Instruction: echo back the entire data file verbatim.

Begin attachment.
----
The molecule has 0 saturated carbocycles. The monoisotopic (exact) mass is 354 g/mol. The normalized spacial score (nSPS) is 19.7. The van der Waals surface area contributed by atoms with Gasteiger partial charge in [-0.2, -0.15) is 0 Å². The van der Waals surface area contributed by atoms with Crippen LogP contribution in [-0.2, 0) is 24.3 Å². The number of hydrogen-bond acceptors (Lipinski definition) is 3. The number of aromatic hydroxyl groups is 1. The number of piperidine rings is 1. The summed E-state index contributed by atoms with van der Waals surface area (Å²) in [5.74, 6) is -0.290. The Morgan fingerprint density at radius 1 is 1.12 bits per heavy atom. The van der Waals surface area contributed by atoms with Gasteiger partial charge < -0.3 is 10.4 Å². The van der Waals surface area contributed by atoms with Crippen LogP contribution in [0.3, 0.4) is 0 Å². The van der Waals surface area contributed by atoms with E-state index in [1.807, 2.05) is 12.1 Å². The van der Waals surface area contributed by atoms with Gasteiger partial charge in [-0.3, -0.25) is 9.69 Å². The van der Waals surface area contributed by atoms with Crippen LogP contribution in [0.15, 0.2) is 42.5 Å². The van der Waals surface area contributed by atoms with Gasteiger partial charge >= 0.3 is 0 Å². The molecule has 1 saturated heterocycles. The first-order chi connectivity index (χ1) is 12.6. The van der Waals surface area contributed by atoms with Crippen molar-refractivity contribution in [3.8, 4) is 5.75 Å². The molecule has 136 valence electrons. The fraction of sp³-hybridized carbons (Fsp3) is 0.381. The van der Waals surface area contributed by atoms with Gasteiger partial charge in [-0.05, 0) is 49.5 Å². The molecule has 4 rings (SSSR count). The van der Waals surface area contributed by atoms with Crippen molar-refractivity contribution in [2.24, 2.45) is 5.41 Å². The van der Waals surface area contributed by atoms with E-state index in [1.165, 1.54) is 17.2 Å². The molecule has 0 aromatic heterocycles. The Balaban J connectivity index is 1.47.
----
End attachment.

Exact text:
The molecule has 0 saturated carbocycles. The monoisotopic (exact) mass is 354 g/mol. The normalized spacial score (nSPS) is 19.7. The van der Waals surface area contributed by atoms with Gasteiger partial charge in [-0.2, -0.15) is 0 Å². The van der Waals surface area contributed by atoms with Crippen LogP contribution in [-0.2, 0) is 24.3 Å². The number of hydrogen-bond acceptors (Lipinski definition) is 3. The number of aromatic hydroxyl groups is 1. The number of piperidine rings is 1. The summed E-state index contributed by atoms with van der Waals surface area (Å²) in [5.74, 6) is -0.290. The Morgan fingerprint density at radius 1 is 1.12 bits per heavy atom. The van der Waals surface area contributed by atoms with Gasteiger partial charge < -0.3 is 10.4 Å². The van der Waals surface area contributed by atoms with Crippen LogP contribution in [0.3, 0.4) is 0 Å². The van der Waals surface area contributed by atoms with E-state index in [1.807, 2.05) is 12.1 Å². The van der Waals surface area contributed by atoms with Gasteiger partial charge in [-0.3, -0.25) is 9.69 Å². The van der Waals surface area contributed by atoms with Crippen LogP contribution in [0.15, 0.2) is 42.5 Å². The van der Waals surface area contributed by atoms with Gasteiger partial charge >= 0.3 is 0 Å². The molecule has 1 saturated heterocycles. The first-order chi connectivity index (χ1) is 12.6. The van der Waals surface area contributed by atoms with Crippen molar-refractivity contribution in [3.8, 4) is 5.75 Å². The molecule has 136 valence electrons. The fraction of sp³-hybridized carbons (Fsp3) is 0.381. The van der Waals surface area contributed by atoms with Gasteiger partial charge in [-0.05, 0) is 49.5 Å². The molecule has 4 rings (SSSR count). The van der Waals surface area contributed by atoms with Crippen molar-refractivity contribution in [2.24, 2.45) is 5.41 Å². The van der Waals surface area contributed by atoms with E-state index in [1.165, 1.54) is 17.2 Å². The molecule has 0 aromatic heterocycles. The Balaban J connectivity index is 1.47.